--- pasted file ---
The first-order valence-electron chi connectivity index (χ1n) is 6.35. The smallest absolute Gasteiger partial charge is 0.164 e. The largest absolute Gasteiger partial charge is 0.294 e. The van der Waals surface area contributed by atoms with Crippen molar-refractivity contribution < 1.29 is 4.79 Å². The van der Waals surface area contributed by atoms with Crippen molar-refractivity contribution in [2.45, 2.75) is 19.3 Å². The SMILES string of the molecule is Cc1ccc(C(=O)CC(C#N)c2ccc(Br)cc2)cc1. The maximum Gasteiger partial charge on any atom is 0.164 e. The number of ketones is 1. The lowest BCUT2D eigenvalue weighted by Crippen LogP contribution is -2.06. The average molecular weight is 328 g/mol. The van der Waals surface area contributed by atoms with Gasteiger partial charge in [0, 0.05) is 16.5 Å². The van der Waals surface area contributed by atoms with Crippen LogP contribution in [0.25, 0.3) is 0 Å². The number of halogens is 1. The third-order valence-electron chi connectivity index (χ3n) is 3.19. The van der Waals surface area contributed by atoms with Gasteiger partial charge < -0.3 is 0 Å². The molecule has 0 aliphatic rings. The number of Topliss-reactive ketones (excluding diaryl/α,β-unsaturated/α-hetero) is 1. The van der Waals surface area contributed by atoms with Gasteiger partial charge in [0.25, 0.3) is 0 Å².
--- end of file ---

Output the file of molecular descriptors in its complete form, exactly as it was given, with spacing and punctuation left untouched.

The first-order valence-electron chi connectivity index (χ1n) is 6.35. The smallest absolute Gasteiger partial charge is 0.164 e. The largest absolute Gasteiger partial charge is 0.294 e. The van der Waals surface area contributed by atoms with Crippen molar-refractivity contribution < 1.29 is 4.79 Å². The van der Waals surface area contributed by atoms with Crippen molar-refractivity contribution in [2.45, 2.75) is 19.3 Å². The SMILES string of the molecule is Cc1ccc(C(=O)CC(C#N)c2ccc(Br)cc2)cc1. The maximum Gasteiger partial charge on any atom is 0.164 e. The number of ketones is 1. The lowest BCUT2D eigenvalue weighted by Crippen LogP contribution is -2.06. The average molecular weight is 328 g/mol. The van der Waals surface area contributed by atoms with Gasteiger partial charge in [0, 0.05) is 16.5 Å². The van der Waals surface area contributed by atoms with Crippen LogP contribution in [0.25, 0.3) is 0 Å². The number of halogens is 1. The third-order valence-electron chi connectivity index (χ3n) is 3.19. The van der Waals surface area contributed by atoms with Gasteiger partial charge < -0.3 is 0 Å². The molecule has 0 aliphatic rings. The number of Topliss-reactive ketones (excluding diaryl/α,β-unsaturated/α-hetero) is 1. The van der Waals surface area contributed by atoms with Gasteiger partial charge in [0.25, 0.3) is 0 Å².